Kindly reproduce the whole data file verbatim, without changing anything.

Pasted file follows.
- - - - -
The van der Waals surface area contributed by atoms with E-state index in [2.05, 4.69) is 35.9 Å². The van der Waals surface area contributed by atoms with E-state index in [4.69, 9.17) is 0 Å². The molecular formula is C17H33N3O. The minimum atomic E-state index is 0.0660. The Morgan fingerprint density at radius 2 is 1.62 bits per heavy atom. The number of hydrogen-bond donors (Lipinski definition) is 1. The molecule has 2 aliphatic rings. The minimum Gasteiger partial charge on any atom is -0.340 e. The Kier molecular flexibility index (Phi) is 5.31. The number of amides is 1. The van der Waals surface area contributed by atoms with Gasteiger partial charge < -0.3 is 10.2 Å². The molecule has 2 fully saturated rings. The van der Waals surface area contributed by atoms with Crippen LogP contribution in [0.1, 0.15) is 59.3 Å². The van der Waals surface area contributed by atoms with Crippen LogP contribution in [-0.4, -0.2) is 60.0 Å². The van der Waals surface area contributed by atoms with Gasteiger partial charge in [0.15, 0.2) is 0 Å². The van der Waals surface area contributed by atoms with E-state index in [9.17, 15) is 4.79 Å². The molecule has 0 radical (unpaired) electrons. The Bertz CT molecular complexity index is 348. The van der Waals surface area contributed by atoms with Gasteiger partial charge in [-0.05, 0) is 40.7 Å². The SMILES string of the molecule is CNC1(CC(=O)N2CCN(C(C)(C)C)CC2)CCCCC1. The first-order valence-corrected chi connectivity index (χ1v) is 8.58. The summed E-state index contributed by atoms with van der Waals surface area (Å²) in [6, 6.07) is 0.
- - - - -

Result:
The van der Waals surface area contributed by atoms with E-state index in [2.05, 4.69) is 35.9 Å². The van der Waals surface area contributed by atoms with E-state index in [4.69, 9.17) is 0 Å². The molecular formula is C17H33N3O. The minimum atomic E-state index is 0.0660. The Morgan fingerprint density at radius 2 is 1.62 bits per heavy atom. The number of hydrogen-bond donors (Lipinski definition) is 1. The molecule has 2 aliphatic rings. The minimum Gasteiger partial charge on any atom is -0.340 e. The Kier molecular flexibility index (Phi) is 5.31. The number of amides is 1. The van der Waals surface area contributed by atoms with Gasteiger partial charge < -0.3 is 10.2 Å². The molecule has 2 fully saturated rings. The van der Waals surface area contributed by atoms with Crippen LogP contribution in [0.1, 0.15) is 59.3 Å². The van der Waals surface area contributed by atoms with Crippen LogP contribution in [-0.4, -0.2) is 60.0 Å². The van der Waals surface area contributed by atoms with Gasteiger partial charge in [0.15, 0.2) is 0 Å². The van der Waals surface area contributed by atoms with E-state index in [9.17, 15) is 4.79 Å². The molecule has 0 radical (unpaired) electrons. The Bertz CT molecular complexity index is 348. The van der Waals surface area contributed by atoms with Gasteiger partial charge in [-0.05, 0) is 40.7 Å². The SMILES string of the molecule is CNC1(CC(=O)N2CCN(C(C)(C)C)CC2)CCCCC1. The first-order valence-corrected chi connectivity index (χ1v) is 8.58. The summed E-state index contributed by atoms with van der Waals surface area (Å²) in [6, 6.07) is 0.